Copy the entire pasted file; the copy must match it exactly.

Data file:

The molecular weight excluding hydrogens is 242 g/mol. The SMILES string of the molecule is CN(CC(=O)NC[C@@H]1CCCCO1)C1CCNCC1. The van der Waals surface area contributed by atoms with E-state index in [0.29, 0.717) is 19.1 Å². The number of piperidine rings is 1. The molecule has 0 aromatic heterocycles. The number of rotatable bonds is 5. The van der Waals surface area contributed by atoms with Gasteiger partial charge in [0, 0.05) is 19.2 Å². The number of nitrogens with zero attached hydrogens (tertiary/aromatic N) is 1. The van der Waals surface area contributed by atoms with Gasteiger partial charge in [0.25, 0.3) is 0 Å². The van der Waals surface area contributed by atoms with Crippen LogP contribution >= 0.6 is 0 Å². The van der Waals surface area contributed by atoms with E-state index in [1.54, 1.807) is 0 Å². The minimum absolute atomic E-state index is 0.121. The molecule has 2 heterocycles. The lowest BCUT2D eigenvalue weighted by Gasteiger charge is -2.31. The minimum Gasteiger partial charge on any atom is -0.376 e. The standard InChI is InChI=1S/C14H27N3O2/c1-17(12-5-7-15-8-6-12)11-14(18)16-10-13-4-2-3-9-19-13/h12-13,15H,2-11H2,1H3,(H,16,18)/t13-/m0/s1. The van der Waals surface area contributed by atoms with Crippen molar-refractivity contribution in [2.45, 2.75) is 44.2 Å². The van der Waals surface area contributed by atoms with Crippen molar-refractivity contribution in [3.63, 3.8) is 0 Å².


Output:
The molecular weight excluding hydrogens is 242 g/mol. The SMILES string of the molecule is CN(CC(=O)NC[C@@H]1CCCCO1)C1CCNCC1. The van der Waals surface area contributed by atoms with E-state index in [0.29, 0.717) is 19.1 Å². The number of piperidine rings is 1. The molecule has 0 aromatic heterocycles. The number of rotatable bonds is 5. The van der Waals surface area contributed by atoms with Gasteiger partial charge in [0, 0.05) is 19.2 Å². The number of nitrogens with zero attached hydrogens (tertiary/aromatic N) is 1. The van der Waals surface area contributed by atoms with Gasteiger partial charge in [0.25, 0.3) is 0 Å². The van der Waals surface area contributed by atoms with Crippen LogP contribution >= 0.6 is 0 Å². The van der Waals surface area contributed by atoms with E-state index in [1.54, 1.807) is 0 Å². The minimum absolute atomic E-state index is 0.121. The molecule has 2 heterocycles. The lowest BCUT2D eigenvalue weighted by Gasteiger charge is -2.31. The minimum Gasteiger partial charge on any atom is -0.376 e. The standard InChI is InChI=1S/C14H27N3O2/c1-17(12-5-7-15-8-6-12)11-14(18)16-10-13-4-2-3-9-19-13/h12-13,15H,2-11H2,1H3,(H,16,18)/t13-/m0/s1. The van der Waals surface area contributed by atoms with Crippen molar-refractivity contribution in [2.45, 2.75) is 44.2 Å². The van der Waals surface area contributed by atoms with Crippen molar-refractivity contribution in [3.63, 3.8) is 0 Å².